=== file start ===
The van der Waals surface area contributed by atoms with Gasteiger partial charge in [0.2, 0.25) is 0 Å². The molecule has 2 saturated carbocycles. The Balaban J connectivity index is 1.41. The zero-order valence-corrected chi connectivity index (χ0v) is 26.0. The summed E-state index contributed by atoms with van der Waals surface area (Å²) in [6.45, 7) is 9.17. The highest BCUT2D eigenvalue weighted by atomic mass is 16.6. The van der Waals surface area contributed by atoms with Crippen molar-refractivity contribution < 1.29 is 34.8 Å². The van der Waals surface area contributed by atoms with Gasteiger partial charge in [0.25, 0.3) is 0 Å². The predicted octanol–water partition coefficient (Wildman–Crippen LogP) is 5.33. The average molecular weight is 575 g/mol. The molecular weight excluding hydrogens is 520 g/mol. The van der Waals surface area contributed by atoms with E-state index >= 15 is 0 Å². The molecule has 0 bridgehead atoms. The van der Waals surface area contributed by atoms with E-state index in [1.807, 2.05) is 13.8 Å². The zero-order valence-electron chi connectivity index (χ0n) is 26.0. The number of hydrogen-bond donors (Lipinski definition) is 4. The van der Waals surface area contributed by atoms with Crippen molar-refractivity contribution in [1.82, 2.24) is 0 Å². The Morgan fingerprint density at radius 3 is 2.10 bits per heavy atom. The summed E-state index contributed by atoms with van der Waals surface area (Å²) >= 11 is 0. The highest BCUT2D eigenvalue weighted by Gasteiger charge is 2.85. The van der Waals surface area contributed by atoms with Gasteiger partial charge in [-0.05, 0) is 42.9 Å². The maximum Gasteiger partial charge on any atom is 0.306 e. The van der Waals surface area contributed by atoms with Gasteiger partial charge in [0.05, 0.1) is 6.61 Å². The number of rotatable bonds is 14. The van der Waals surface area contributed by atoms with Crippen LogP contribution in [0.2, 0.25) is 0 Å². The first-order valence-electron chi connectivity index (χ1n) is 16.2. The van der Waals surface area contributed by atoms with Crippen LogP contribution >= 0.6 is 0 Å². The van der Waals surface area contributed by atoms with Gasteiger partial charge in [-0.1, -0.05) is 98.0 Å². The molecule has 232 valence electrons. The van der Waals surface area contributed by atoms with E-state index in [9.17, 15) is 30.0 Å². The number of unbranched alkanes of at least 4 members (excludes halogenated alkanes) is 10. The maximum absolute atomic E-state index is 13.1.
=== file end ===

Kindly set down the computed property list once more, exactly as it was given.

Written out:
The van der Waals surface area contributed by atoms with Gasteiger partial charge in [0.2, 0.25) is 0 Å². The molecule has 2 saturated carbocycles. The Balaban J connectivity index is 1.41. The zero-order valence-corrected chi connectivity index (χ0v) is 26.0. The summed E-state index contributed by atoms with van der Waals surface area (Å²) in [6.45, 7) is 9.17. The highest BCUT2D eigenvalue weighted by atomic mass is 16.6. The van der Waals surface area contributed by atoms with Crippen molar-refractivity contribution < 1.29 is 34.8 Å². The van der Waals surface area contributed by atoms with Gasteiger partial charge in [0.25, 0.3) is 0 Å². The predicted octanol–water partition coefficient (Wildman–Crippen LogP) is 5.33. The average molecular weight is 575 g/mol. The molecular weight excluding hydrogens is 520 g/mol. The van der Waals surface area contributed by atoms with E-state index >= 15 is 0 Å². The molecule has 0 bridgehead atoms. The van der Waals surface area contributed by atoms with E-state index in [1.807, 2.05) is 13.8 Å². The zero-order valence-electron chi connectivity index (χ0n) is 26.0. The number of hydrogen-bond donors (Lipinski definition) is 4. The van der Waals surface area contributed by atoms with Crippen molar-refractivity contribution in [1.82, 2.24) is 0 Å². The Morgan fingerprint density at radius 3 is 2.10 bits per heavy atom. The summed E-state index contributed by atoms with van der Waals surface area (Å²) >= 11 is 0. The highest BCUT2D eigenvalue weighted by Gasteiger charge is 2.85. The van der Waals surface area contributed by atoms with Gasteiger partial charge in [-0.05, 0) is 42.9 Å². The maximum Gasteiger partial charge on any atom is 0.306 e. The van der Waals surface area contributed by atoms with Gasteiger partial charge in [0.05, 0.1) is 6.61 Å². The number of rotatable bonds is 14. The van der Waals surface area contributed by atoms with Crippen LogP contribution in [0.2, 0.25) is 0 Å². The first-order valence-electron chi connectivity index (χ1n) is 16.2. The van der Waals surface area contributed by atoms with Crippen LogP contribution >= 0.6 is 0 Å². The van der Waals surface area contributed by atoms with Gasteiger partial charge in [-0.1, -0.05) is 98.0 Å². The molecule has 232 valence electrons. The van der Waals surface area contributed by atoms with E-state index in [9.17, 15) is 30.0 Å². The number of unbranched alkanes of at least 4 members (excludes halogenated alkanes) is 10. The maximum absolute atomic E-state index is 13.1.